A Blackfeet's crusade to settle accounts with US
On a cold wind-blown slope outside town, there is a piece of hallowed ground called Ghost Ridge. It was here, a century ago, that Blackfeet Indians perished after the US government failed to deliver promised food rations.Skip to next paragraph
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And it is here, today, that Elouise Cobell sometimes walks as she gathers strength for her ongoing crusade: Forcing the government to hand over billions of dollars she alleges it has withheld from native Americans.
"When I'm feeling exhausted," says the Blackfeet accountant and banker, "I visit Ghost Ridge and I wonder how painful it must've been for my people to starve to death in the middle of winter. Then I have a chat with myself ... 'Elouise, what are you complaining about? You're a wimp if you can't deal with this.' "
Mrs. Cobell's relentless attention to the details of financial accounting has made the bashful woman a living legend in the eyes of native Ameri- cans and a thorn in the side of bureaucrats in two presidential administrations.
She's already won several skirmishes in her David-like battle with the government Goliath. Her class-action lawsuit against the US government seeks $12 billion in restitution for revenues owed from mining, logging, and other development on millions of acres of Indian land.
The suit, on behalf of 500,000 native Americans, both living and dead, revolves around the inability of the US Interior and Treasury Departments to provide written records of what happened to billions of dollars owed by the Individual Indian Monies trust fund, set up a century ago to manage Indian lands and the revenues produced by them. The trust currently generates about $500 million a year with payments ranging from pennies to millions of dollars for individual Indians, depending on the size of their shareholdings.
This case is the native-American equivalent of the Enron scandal, says Tex Hall, president of the National Congress of American Indians. "The only difference is that the Cobell case is bigger ... the government is playing the role of Enron, and this has been going on a lot longer."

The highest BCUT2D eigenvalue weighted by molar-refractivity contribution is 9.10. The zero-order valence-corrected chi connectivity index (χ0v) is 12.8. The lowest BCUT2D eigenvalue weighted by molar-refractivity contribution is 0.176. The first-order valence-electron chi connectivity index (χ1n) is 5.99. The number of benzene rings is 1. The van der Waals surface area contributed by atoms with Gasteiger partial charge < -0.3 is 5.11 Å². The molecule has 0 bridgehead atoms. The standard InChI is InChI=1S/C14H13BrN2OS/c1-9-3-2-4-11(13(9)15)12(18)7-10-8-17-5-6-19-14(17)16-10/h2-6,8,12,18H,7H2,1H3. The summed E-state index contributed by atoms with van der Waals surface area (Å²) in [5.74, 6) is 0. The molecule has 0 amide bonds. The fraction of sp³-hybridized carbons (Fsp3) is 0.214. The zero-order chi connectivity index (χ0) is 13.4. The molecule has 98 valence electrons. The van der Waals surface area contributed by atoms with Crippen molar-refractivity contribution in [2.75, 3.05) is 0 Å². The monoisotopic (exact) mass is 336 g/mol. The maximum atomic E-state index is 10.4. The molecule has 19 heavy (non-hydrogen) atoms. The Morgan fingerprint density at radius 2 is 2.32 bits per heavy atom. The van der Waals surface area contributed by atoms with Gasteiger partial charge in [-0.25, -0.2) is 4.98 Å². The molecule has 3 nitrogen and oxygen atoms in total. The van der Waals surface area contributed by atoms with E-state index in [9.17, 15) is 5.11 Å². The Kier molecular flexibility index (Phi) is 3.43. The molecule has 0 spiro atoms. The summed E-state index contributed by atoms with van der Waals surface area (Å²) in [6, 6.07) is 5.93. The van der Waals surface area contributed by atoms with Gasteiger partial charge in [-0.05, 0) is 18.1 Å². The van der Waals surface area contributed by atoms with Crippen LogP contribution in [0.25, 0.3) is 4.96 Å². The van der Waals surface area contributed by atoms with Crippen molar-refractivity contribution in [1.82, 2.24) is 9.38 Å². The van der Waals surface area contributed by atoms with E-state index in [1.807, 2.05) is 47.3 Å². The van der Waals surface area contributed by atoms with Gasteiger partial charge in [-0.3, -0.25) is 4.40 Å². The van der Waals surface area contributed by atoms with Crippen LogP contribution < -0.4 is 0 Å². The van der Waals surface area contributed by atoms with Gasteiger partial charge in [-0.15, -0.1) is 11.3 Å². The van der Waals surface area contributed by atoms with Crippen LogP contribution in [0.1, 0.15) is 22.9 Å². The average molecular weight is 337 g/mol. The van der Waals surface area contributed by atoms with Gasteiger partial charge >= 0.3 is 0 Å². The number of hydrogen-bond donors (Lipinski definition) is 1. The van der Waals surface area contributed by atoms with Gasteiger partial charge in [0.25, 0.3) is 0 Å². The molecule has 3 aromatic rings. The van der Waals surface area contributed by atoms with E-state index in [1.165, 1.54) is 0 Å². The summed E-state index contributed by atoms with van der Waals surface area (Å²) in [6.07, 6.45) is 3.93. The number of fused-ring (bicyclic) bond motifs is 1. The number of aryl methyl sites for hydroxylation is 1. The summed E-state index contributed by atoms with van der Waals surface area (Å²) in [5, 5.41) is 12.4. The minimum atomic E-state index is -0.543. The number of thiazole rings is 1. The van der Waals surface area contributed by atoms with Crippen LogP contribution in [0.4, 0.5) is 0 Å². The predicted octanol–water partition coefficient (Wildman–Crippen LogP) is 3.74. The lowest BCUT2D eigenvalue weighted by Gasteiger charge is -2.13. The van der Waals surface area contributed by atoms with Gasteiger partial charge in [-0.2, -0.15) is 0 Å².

The case has consumed the energies of Interior Secretary Gale Norton, who faces contempt-of-court charges because she was unable to produce financial records.
Numerous investigations have confirmed shoddy bookkeeping for more than a century. When pressed by US District Judge Royce Lamberth, Ms. Norton and her predecessor, Bruce Babbitt, admitted that many key accounting documents have been lost, destroyed, or never existed.
The Interior Department declined to comment on the case.
As a child on the Blackfeet reservation not far from the Canadian border, Cobell was raised without plumbing, electricity, telephone, or running water. A vivid memory is of her parents and grandparents sitting around a woodstove complaining about government checks not arriving or amounting to less than they should have been. She often asked why that was.
Only after serving as Blackfeet tribe treasurer did she get answers. Noticing irregularities in royalty checks to tribal members, she began to keep records.
"When I tried to correlate the payments with government books kept by the Bureau of Indian Affairs, nothing matched up. Some months, a check would arrive, but then it might take months before the next one came in the mail," she recalls.
What started out as her challenge to reconcile differences on the Blackfeet Reservation broadened to dozens of other reservations and the accounts of hundreds of thousands of Indians. The government admits it doesn't even have valid addresses for 50,000 who are due money.